Those Pesky Steers
It would seem that South Africa is having a few problems with Zanu PF.
have the gate to the holding pen open, plenty of herdsmen with all the
necessary - but the one group of steers is very shy and frightened.
the gate and know a little about what lies ahead, but shy away from
commitment just when we thought they were in the process of accepting
Although nothing is being said by anyone connected to the process, it
that the planned talks for this past weekend were postponed at the last
minute and that Zanu PF only submitted their position paper to the
African team on Monday - a month after it was formally requested. It
our team 5 days - this clearly shows who is ready to talk and who is
But I cannot see South Africa, as the supervisor in this particular
exercise, allowing these steers much more leeway. I suspect the whip is
about to crack again. Rumor has it that the postponed talks will start
The situation has been clarified further in recent days. We had the
fascinating visit to South Africa by Tony Blair. He clearly set out the
position of the international community. He stated that something had
done about Zimbabwe. He then pointed out that something was being done
the SADC States themselves. South Africa was coordinating the effort
international community stood by ready to move at short notice to help
Zimbabweans rebuild their country once a more representative government
in place and doing the 'right things'.
I thought he was very clear, at UNISA he made another statement on our
situation that showed they are thinking this through. He told business
leaders and academics that the Zimbabwe crisis is costing South Africa
percent of its potential GDP. I have held that view for some time and
defended an estimate close to that at a discussion in Cape Town last
What I said also was that no developing State with the poverty problems
South Africa could afford to forgo such growth for very long. What a
difference that sort of additional growth would make to South Africa.
What most foreign observers fail to see is that if you take Zimbabwe
South Africa, and perhaps Swaziland, out of the SADC you are left with
region that is growing at the same frantic pace as the Asian Tigers.
will see growth of some 30 per cent this year - even though it is
oil, it is still an achievement and if only the government could be
persuaded to stop stealing a third of all that new wealth, the people
start being better off!
There are other imperatives driving this situation and which make me
confident that this time something is going to happen. They are: -
The first point is that the economic implosion in Zimbabwe is reaching
critical point. Right now I estimate that prices are about doubling
week. This could be seen on the local stock market where despite 54 per
growth in equity prices in one week, they fell back in USD terms by 10
cent during the week. Despite undertakings to business and labour
there is no sign of any fundamental changes in the policies being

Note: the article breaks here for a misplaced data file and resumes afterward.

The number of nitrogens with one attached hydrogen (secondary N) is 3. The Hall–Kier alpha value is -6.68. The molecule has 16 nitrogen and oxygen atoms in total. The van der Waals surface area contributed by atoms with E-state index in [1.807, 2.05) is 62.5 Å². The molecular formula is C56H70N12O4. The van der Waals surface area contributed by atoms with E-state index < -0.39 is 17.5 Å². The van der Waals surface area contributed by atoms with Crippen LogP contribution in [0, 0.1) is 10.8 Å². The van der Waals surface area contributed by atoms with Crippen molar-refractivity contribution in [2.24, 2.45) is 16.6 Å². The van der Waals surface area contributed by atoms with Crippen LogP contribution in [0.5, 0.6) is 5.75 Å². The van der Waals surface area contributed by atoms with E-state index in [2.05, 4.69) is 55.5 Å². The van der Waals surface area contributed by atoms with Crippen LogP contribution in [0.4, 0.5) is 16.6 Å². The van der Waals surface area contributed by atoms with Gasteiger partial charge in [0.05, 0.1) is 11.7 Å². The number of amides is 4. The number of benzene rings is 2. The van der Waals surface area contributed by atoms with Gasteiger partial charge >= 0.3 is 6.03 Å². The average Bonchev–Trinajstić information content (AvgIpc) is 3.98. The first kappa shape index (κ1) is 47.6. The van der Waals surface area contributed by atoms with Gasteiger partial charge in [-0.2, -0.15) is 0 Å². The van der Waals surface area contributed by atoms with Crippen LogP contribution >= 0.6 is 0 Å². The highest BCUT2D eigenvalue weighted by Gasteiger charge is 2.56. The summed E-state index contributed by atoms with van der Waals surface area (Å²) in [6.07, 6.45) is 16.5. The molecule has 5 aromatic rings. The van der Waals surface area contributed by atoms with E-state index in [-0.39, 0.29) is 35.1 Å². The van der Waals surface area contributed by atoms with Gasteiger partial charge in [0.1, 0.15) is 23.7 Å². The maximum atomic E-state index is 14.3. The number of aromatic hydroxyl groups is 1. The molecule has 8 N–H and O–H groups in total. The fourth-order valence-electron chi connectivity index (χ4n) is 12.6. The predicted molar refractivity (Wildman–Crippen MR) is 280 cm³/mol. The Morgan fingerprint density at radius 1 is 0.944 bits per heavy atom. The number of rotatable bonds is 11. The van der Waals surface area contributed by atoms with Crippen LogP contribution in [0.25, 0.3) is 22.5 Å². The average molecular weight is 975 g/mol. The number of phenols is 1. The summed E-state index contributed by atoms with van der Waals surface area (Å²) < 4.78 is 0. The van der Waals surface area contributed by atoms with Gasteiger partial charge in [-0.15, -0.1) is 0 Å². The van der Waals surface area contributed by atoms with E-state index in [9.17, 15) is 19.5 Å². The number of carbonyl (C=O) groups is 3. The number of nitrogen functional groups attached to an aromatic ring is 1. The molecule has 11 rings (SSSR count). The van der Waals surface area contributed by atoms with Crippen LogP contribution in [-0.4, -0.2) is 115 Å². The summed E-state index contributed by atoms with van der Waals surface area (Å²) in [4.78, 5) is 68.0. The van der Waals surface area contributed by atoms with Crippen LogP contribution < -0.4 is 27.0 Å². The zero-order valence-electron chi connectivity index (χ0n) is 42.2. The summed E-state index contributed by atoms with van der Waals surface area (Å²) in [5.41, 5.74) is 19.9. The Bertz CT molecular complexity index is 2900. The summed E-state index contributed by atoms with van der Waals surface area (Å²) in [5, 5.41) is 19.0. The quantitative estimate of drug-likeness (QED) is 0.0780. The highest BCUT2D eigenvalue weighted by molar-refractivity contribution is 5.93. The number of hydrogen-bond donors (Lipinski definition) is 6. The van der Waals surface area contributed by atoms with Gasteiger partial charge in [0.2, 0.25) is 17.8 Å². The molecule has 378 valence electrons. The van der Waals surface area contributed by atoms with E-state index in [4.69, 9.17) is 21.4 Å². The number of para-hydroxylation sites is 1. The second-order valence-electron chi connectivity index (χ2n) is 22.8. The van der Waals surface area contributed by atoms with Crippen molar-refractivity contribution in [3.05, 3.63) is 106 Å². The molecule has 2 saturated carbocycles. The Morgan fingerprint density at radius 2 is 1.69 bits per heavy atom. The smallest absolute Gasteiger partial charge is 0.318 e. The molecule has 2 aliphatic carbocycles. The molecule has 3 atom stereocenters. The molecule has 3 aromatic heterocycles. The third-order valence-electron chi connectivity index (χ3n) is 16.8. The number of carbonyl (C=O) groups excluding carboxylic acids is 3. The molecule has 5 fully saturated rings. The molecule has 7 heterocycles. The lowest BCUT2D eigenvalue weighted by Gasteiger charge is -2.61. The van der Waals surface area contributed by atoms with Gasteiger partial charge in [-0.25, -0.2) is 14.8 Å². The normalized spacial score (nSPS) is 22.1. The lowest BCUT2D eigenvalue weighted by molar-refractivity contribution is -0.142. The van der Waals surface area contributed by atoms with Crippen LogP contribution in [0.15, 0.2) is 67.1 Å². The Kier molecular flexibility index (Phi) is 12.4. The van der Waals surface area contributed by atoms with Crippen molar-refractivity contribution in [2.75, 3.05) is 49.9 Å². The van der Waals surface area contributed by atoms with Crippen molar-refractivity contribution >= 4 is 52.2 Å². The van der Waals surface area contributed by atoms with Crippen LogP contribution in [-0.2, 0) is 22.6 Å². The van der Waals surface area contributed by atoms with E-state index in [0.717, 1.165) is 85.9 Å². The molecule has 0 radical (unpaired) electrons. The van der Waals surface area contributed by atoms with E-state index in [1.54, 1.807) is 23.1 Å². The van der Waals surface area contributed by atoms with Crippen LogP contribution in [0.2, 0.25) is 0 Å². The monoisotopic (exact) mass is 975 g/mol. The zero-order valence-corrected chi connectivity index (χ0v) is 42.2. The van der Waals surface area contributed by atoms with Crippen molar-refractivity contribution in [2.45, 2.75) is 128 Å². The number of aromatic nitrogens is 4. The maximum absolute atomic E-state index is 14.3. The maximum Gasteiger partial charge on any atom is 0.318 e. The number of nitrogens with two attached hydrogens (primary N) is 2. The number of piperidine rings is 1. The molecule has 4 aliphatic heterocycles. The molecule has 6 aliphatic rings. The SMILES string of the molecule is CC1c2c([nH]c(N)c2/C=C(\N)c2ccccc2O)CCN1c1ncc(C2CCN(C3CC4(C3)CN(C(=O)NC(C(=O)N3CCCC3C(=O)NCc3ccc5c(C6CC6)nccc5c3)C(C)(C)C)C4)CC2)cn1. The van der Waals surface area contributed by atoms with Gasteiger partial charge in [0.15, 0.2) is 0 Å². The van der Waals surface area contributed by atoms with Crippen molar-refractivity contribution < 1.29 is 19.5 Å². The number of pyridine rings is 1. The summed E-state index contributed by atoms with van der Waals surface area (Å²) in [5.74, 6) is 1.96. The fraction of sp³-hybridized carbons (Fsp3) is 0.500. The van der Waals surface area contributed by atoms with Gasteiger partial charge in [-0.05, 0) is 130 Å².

by the Ministry of Finance or the Reserve Bank. Therefore I see no
possibility of this slide into financial chaos being halted or
When prices start doubling every day, business will come to a halt,
will stop going to work, the army and the police will join the rest of
and with guns in their hands anything could happen. I am not talking
situation that is months away - its now weeks. In April prices
one month, in May they went up by 200 per cent, right now I estimate
are doubling weekly. July is not far away! Someone said to me that the
good thing about such a situation is that it does not last long. The
question is what will happen when that situation becomes a reality?
The second point is that the floodtide of refugees going to South
accelerating. We have a long porous border with South Africa and
and even Mozambique. There is no way they can halt this tidal wave. I
told that in many schools there are now so few teachers left that they
barely function. Many children have also left school for economic
that the impact is not as great as might otherwise be expected - but
that the thousands of civil servants, soldiers, policemen, nurses and
doctors and you get the picture.
I laughed out loud the other day when the SABC said - with all
that they had 70 000 refugees in South Africa. The reality is that they
become the main destination for economic and political refugees from
States in the world. By the end of this winter I have no doubt that
million Zimbabweans will be living in South Africa - under terrible
conditions and desperate to make money from any means to live on and
home. The implications are frightening.
The third point that I make is that South Africa and regional leaders
now decided to take action. In a statement issued this week, Mr. Mbeki
stated that in what remains of his Presidency he wants to resolve the
Zimbabwe crisis as a top priority. He has also accepted that he cannot
control the outcome of such a process, but he can make the process
That is all we really ask - we will then decide what to do about our
leadership and our policies.
I encounter skeptism and hopelessness every day. But for the above
think we are going to see change - dramatic change shortly. I think
track approach of the SADC is right - politics and economics are the
this team. If they can pull together we can get this field ploughed.
Bulawayo, 7th June 2007